Q: I have a 37-year-old Welsh Mountain Pony mare who has been having seizures on and off for about two years. I have noticed that when her protein levels have been increased with feeding, especially in the springtime when the new grass appears, the seizures appear more frequently. Is it possible that the high protein levels could cause a seizure, or is it just coincidence and there might be something else going on? My vet seems to think there is nothing I can do for the pony because she is so old, and she might hurt herself badly during a seizure, so the best option would be euthanasia.

She is in good health apart from the seizures, which pass after about three minutes, then she begins to tuck into her food. She is obviously underweight–she has very few teeth left and can only eat soft, short-chopped food. Is there anything we can do to manage this condition and keep her comfortable? —Jacky Montgomery, Herts, England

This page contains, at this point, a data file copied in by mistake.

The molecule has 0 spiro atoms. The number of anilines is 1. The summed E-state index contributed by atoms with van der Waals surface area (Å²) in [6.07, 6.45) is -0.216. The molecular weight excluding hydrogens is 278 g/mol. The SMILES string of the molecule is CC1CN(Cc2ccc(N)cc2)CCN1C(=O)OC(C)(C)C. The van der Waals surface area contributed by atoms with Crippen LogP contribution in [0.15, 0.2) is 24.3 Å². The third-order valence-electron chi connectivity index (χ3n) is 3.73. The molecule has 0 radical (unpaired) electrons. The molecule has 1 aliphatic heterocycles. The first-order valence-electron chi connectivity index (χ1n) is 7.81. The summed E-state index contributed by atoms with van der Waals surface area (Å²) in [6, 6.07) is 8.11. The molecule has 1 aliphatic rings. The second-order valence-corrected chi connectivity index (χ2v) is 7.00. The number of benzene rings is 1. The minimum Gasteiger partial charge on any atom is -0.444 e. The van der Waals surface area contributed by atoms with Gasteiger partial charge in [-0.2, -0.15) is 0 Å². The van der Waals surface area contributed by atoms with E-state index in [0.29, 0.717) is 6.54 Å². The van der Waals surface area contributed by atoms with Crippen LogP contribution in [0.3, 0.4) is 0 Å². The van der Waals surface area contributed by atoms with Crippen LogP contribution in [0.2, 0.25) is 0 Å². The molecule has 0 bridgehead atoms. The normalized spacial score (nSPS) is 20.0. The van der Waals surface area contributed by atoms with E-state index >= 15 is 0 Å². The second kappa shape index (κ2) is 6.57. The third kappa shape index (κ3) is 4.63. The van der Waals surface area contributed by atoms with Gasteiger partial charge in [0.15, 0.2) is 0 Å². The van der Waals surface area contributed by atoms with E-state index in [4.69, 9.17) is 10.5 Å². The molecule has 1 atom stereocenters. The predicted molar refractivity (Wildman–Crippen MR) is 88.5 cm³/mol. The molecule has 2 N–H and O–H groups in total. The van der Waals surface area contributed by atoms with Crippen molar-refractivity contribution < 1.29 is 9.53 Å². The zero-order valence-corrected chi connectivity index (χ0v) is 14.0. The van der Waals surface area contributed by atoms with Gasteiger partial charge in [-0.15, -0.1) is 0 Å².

A:It is understandable that you are concerned about your pony’s recurrent seizures, and your veterinarian is justified in communicating the risk of potentially serious trauma that she could sustain during a seizure. So yes, there is certainly your pony’s quality of life to consider.

There are a few conditions that could be causing your pony’s seizures, but they are unlikely to be related to the protein in her feed. The more likely possible causes in a horse of her age include a cholesteatoma (or cholesterol granuloma) in the brain, or a large pars pituitary adenoma (Cushing’s disease). Other less-common causes would be a